Version 22 (modified by Geoff Lawler, 5 years ago) (diff)


The Basics

The neo-containers system uses cloud-container technology to abstract and generalize container creation and initialization. At the DETER level, the experiments have a number of physical nodes, "pnodes", which serve as hosts for the virtualized containers. Outside of the experiment there are two servers which configure the containers. Both run on The Chef server serves "code as configuration" and stores static (for the most part) configuration information. The config_server is a RESTful API which loads then serves experiment-specific configuration information. The code that the Chef server runs on the containers usually pull the specific configuration information from the config_server.

HOWTO run neo-containers

Note that much of the detail of the system is still exposed. Users must currently run a script or two. These scripts (or the functionality they contain) will be moved into the system itself in the future and will be hidden.

  1. Checkout the config_server repository. This has the config_server code as well as the script you will use to populate the config server database.
    users: > cd src
    users: > git clone
  1. Create a containerized experiment with an NS file and the /share/containers/ script. (There is a mode of neo-containers which does *not* require running the older containerization scripts. This will be documented.)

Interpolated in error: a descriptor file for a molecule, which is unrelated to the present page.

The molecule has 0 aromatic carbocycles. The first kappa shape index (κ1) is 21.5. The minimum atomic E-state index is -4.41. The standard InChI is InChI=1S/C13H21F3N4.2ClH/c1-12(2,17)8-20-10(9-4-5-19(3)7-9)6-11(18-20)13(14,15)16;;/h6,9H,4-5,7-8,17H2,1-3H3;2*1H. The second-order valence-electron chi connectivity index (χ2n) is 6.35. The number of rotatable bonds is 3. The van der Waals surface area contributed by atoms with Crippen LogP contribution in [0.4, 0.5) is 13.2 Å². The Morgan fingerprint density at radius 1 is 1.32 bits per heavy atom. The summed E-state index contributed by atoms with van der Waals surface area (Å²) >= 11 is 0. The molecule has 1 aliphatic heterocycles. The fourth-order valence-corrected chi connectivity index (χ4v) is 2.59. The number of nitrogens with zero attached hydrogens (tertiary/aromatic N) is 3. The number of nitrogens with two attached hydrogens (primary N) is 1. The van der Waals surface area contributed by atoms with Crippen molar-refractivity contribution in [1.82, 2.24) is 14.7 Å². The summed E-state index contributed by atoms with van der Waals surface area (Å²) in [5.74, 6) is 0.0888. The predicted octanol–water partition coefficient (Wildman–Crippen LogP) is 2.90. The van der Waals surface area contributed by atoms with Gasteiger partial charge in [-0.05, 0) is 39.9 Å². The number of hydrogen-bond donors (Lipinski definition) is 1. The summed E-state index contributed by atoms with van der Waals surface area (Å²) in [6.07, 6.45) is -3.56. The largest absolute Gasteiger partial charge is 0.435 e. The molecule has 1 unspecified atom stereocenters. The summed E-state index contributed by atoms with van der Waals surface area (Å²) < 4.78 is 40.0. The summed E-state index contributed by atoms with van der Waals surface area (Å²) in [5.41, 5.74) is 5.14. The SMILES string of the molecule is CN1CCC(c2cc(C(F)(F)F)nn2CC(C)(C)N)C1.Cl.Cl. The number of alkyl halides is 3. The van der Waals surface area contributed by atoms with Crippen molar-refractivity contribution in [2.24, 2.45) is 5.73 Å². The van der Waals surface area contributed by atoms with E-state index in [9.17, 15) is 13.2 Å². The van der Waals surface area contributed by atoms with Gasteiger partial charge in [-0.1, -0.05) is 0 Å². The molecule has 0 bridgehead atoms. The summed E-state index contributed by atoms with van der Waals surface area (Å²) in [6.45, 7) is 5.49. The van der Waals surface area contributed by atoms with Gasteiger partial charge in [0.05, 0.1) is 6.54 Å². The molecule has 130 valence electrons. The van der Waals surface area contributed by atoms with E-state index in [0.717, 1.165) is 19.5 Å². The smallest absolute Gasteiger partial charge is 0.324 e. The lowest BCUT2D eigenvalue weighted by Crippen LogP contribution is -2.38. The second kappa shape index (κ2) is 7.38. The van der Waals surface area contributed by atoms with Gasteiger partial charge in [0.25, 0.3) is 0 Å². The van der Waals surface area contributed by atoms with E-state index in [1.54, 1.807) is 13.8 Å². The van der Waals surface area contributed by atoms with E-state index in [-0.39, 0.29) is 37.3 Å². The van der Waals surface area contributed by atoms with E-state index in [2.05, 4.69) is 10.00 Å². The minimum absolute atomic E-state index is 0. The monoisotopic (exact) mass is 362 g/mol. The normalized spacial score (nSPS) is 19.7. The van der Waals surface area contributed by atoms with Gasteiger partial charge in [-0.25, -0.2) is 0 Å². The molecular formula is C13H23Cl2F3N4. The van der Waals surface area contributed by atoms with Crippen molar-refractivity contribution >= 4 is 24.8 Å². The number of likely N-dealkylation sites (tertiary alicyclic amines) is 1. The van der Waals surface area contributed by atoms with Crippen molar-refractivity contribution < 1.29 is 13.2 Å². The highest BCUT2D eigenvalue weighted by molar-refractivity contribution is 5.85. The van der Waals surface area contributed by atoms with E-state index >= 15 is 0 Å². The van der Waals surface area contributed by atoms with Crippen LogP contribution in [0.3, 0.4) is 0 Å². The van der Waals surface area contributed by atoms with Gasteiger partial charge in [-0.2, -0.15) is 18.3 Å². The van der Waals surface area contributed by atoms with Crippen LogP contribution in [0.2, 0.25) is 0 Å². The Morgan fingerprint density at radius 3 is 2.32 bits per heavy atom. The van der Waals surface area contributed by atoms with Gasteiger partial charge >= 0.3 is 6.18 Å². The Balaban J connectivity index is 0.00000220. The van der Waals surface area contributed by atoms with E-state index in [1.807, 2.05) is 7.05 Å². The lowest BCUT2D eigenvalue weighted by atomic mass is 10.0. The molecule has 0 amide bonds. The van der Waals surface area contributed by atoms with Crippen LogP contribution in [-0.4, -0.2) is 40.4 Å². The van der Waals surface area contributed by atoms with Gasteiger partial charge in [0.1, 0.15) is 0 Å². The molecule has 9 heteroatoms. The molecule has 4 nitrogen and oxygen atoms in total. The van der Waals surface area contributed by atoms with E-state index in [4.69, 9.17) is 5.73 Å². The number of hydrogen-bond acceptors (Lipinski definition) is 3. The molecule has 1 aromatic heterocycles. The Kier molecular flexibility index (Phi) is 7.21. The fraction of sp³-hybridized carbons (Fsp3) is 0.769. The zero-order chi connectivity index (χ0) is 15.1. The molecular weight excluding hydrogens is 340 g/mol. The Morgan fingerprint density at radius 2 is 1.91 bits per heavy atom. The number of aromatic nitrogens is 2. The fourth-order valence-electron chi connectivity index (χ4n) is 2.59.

In your NS file for each container in the experiment, specify image_os, image_type, image_name, and image_url via the tb-add-node-attribute syntax. Details on each attribute is given below.

  • image_os - This is really just to distinguish Windows from non-Windows nodes. If the image_os starts with "windows", the image will be treated as a Windows node. Otherwise it'll be assumed to be some sort of Unix-y container.
  • image_type - This setting describes the containerization tech of the node. Currently this is *always* set to "vagrant" as Vagrant is the only package used to spin up the containers.
  • image_name - The name of the image. Any containers that share a name will also share an image.
  • image_url - A URL must be specified which the neo-containers system uses to download the container image. This URL must be resolvable from the experiment nodes. The image will only be downloaded once as long as the image_names are the same for each container. Existing and supported images are Ubuntu 14.04 64 @ http://scratch/containers/ and Windows 7 @ http://scratch/containers/

Here is an example that creates Windows and Ubuntu 14.04 containers:

set r2d2 [$ns node]
tb-add-node-attribute $r2d2 containers:image_os windows
tb-add-node-attribute $r2d2 containers:image_type vagrant
tb-add-node-attribute $r2d2 containers:image_name deter/win7
tb-add-node-attribute $r2d2 containers:image_url http://scratch/containers/

set c3po [$ns node]
tb-add-node-attribute $c3po containers:image_os ubuntu
tb-add-node-attribute $c3po containers:image_type vagrant
tb-add-node-attribute $c3po containers:image_name ubuntu/trusty64
tb-add-node-attribute $c3p0 containers:image_url http://scratch/containers/

Currently Windows nodes do not get fully configured and a final script must be run by hand on the container.

  1. Use the NS file to create a containerized experiment using the existing containers scripts (on users): /share/containers/ [group] [experiment] [ns file]. Note that the experiment must currently be created in the Deter group as that's where the custom pnode disk images are. This will change.